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Do you think debasement is unique to the monetary authorities? Heck no! For those of you familiar with the various hiking achievements, one of the most famous groups of treks on the East Coast is to complete the Adirondack 46.

This is supposed to represent the 46 peaks in the Adirondacks that exceed 4,000 feet (there are actually fewer than that, but that story is for another day). Hikers who complete the 46 become Adirondack 46ers if they do a little paperwork and have a sponsor for their trekking. Folks of course do all kinds of fun things with the 46, such as doing them in the winter or doing them continuously in less than a week and so on.

Of course, lots of folks wish to get in on the fun, so the Mayor of Saranac Lake, which sits just north and west of most of the high peaks in the Adirondacks and which has quite a spectacular view of many of them, wishes to promote something similar: the Saranac Lake Six:

I cannot recommend many hikes more than Ampersand, at least if you are into a great view from the top. But all of these are rather small peaks by “46er” standards. What’s next? The Monroe County 1, our effort to attract tourists to climb the one hill in Monroe County that exceeds 1,000 feet (Hopper Hills).

In other news, I was reading a piece the other day on “E”nvironmentalist opposition to a particular GM crop called Golden Rice, which is a rice strain fortified with Vitamin A. The “debate” aside from people knee-jerkingly not liking GMO crops, is that even if it is safe, it is not a very effective way to boost Vitamin A in deficient people. Recent research suggests otherwise. But I was taken dearly by a summary of the anti-rice “E”nvironmentalists, which went something like this:

“Greenpeace calls golden rice a “failure,” because it “has been in development for almost 20 years and has still not made any impact on the prevalence of vitamin A deficiency”

So, let me get this straight: if some environmental project has been in development for almost two decades (or presumably longer) and has made small to no impacts on the problem it attempts to solve, does that mean we can all look forward to the “E”nvironmental community speaking out against wind, electric cars, organic food, recycling …?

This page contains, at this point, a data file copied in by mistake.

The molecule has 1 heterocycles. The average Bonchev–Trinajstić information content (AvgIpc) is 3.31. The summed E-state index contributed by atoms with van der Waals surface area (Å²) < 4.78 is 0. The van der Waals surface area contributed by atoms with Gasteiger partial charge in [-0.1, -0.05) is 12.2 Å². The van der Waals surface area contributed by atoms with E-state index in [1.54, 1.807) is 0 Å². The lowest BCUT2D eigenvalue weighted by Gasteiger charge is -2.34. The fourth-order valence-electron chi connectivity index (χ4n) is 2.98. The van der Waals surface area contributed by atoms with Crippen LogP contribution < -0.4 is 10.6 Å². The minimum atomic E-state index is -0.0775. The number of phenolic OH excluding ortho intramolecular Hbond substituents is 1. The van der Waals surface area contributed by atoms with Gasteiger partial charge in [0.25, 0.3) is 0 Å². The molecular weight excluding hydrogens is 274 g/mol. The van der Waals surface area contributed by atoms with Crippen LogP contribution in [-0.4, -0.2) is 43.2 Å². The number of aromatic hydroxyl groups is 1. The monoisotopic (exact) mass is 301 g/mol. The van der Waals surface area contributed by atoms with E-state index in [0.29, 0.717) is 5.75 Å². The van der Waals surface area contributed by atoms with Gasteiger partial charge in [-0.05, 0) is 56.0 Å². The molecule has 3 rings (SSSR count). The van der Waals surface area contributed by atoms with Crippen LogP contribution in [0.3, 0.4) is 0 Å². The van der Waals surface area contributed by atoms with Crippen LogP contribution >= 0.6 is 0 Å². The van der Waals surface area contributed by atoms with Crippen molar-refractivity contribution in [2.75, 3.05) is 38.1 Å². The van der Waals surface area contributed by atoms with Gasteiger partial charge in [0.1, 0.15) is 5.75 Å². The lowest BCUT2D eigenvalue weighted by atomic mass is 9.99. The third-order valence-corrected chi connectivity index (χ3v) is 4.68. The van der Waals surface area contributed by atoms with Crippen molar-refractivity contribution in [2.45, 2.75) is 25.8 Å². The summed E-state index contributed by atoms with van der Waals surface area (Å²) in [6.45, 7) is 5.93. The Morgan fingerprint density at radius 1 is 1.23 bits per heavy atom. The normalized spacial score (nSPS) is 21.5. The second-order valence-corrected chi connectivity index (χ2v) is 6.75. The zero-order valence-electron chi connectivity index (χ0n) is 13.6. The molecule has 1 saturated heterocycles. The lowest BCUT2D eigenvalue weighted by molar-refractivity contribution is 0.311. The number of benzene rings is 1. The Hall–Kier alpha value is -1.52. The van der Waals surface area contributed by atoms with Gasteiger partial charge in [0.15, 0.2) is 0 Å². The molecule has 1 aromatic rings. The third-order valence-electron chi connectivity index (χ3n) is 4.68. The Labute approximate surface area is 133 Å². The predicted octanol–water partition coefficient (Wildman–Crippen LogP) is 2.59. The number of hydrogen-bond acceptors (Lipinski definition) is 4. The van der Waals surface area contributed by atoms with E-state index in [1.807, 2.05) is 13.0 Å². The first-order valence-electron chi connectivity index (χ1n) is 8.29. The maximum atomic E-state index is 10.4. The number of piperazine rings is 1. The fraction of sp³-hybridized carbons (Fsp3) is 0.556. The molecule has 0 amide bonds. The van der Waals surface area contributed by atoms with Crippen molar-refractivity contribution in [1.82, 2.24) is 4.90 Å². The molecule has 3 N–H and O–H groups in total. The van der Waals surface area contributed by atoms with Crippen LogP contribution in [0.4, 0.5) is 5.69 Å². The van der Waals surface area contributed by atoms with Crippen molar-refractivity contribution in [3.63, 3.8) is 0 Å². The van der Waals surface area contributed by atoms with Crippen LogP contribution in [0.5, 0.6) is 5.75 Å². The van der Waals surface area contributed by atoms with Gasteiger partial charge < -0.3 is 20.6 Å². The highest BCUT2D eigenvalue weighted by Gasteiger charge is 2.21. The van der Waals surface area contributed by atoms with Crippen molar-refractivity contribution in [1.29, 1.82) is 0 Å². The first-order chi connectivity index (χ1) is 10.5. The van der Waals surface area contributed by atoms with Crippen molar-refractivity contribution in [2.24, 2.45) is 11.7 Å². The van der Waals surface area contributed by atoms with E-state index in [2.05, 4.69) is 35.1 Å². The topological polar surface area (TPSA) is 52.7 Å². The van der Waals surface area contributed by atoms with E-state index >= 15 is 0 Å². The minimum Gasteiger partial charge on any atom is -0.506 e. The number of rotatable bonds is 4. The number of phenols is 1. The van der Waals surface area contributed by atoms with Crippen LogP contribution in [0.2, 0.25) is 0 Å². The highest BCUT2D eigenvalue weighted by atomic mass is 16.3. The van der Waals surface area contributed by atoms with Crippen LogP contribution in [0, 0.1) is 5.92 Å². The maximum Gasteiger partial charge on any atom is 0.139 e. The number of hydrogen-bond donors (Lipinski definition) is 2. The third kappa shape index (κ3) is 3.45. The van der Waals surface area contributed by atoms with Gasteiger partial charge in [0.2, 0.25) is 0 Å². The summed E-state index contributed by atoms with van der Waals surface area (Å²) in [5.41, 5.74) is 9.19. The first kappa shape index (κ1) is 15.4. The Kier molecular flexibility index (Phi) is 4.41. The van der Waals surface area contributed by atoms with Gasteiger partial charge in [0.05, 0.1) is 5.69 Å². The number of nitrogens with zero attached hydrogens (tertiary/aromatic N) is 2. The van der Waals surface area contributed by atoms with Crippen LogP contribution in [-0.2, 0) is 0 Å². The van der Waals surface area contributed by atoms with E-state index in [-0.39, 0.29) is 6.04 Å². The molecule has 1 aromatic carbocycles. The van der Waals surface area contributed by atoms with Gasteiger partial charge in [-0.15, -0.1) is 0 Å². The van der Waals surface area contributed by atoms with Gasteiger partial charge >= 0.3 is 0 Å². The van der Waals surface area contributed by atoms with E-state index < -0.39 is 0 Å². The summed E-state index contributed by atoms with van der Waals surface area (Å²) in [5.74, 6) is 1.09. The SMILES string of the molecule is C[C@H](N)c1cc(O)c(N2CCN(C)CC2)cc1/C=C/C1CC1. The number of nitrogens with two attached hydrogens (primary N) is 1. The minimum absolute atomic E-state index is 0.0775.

Finally, I was reading a piece by an “E”nvironmentalist the other day which made a claim about some controversial environmental topic that included:

“The reaction of ________  was quite mixed and people can tend to be quite passionate about their opinions surrounding _____ on both sides”

If it’s all just opinion, how does one weight the various “opinions?” You know how it’s done on college campuses. Does anyone wonder how it gets done in the halls of your legislatures?

One Response to “Hiking Inflation and More “E”nvironmentalist Logical Consistency”

  1. Harry says:

    The same can be said for fiscal stimulus efforts. Every time the multiplier fails to materialize, the argument is always that the stimulus was too little.

    Of course GDP, which includes government spending increases with more government spending and decreases with less of it, but that tautology is not rocket science economics.

    I like the Adirondack mountain award inflation analogy. Pretty soon there will be a mountaineering plaque in the High Plains Petroleum Club in Liberal, Kansas.

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